1980-1989: A rock star edge begins to trend

The '80s was a time of affluence and excess, which makeup also reflected. While the focus of makeup was not placed as heavily on the eyes — it was now about emphasizing everything at once — rock and roll gave eyeshadow an edge. The punk movement that had taken root in the '70s grew throughout the '80s. Bold eyeshadow colors were popular, and the more you could pack on all at once, the better. Electric pinks, purples, and blues were cool, as were smokey blacks. By now, trend-setting women like Madonna and Whitney Houston weren't the only ones wearing eyeshadow, either. Musicians like Boy George were making their stylistic marks with eyeshadow, too.

In 1980, the book "Color Me Beautiful" bounded into popularity and taught the power of makeup color theory, furthering eyeshadow's ability to facilitate self-expression. To use as many bright, bold, and dark colors as possible, some departed from the previously standard ways of applying eyeshadow by using new shapes to incorporate multiple colors. However, many still applied shadow at the base of the eyelid and blended up to the brow using one color, sometimes two. The '80s were also a time of glitter-doused drama, with glitter being used to finish off many colorful looks.

Not everyone was interested in going over the top, though, as a natural, healthy, preppy look was also prevalent. Natural tones used during this time often had depth to them, with bronze and tan shades being popular.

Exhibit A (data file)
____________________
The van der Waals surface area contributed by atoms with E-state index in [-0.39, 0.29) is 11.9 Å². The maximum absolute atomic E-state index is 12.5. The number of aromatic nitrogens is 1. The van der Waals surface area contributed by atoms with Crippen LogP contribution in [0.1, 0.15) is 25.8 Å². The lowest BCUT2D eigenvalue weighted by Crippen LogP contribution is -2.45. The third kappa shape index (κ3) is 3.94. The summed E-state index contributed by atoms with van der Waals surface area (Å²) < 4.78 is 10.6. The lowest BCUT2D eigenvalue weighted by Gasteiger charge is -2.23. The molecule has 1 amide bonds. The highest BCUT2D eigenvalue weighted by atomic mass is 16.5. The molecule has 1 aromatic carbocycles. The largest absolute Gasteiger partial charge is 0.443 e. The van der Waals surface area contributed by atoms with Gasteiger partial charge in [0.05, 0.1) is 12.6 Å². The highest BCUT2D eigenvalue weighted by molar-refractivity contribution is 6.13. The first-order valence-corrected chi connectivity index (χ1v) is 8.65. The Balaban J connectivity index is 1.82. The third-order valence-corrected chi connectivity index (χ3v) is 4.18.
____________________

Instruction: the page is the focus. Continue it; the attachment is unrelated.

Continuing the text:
1990-1999: A mix of mattes and grunge

After the wild ride of the '80s, '90s makeup trends became more conservative and subdued. Mattes were popular, as were tones like gray, brown, and burgundy in the early to mid-90s. Shimmery pastels, especially blue, grew more popular in the later part of the decade. A simple and sophisticated look was gaining traction, and supermodels like Cindy Crawford and Naomi Campbell defined this polished look with toned-down appeal.

Despite the '90s propensity for neutrals and a healthy glow, there were still other influences, like grunge, making an impact. Goth subculture, which began in the '80s was still going strong in the '90s and involved heavy black eyeshadow. Heroine chic, a trend that glamorized drug use and the look that came with it (pale, thin, dark circles under the eyes), was also taking over and making a smeary, slept-in look popular. Each of these styles took the smoky eye to a new and more daring territory.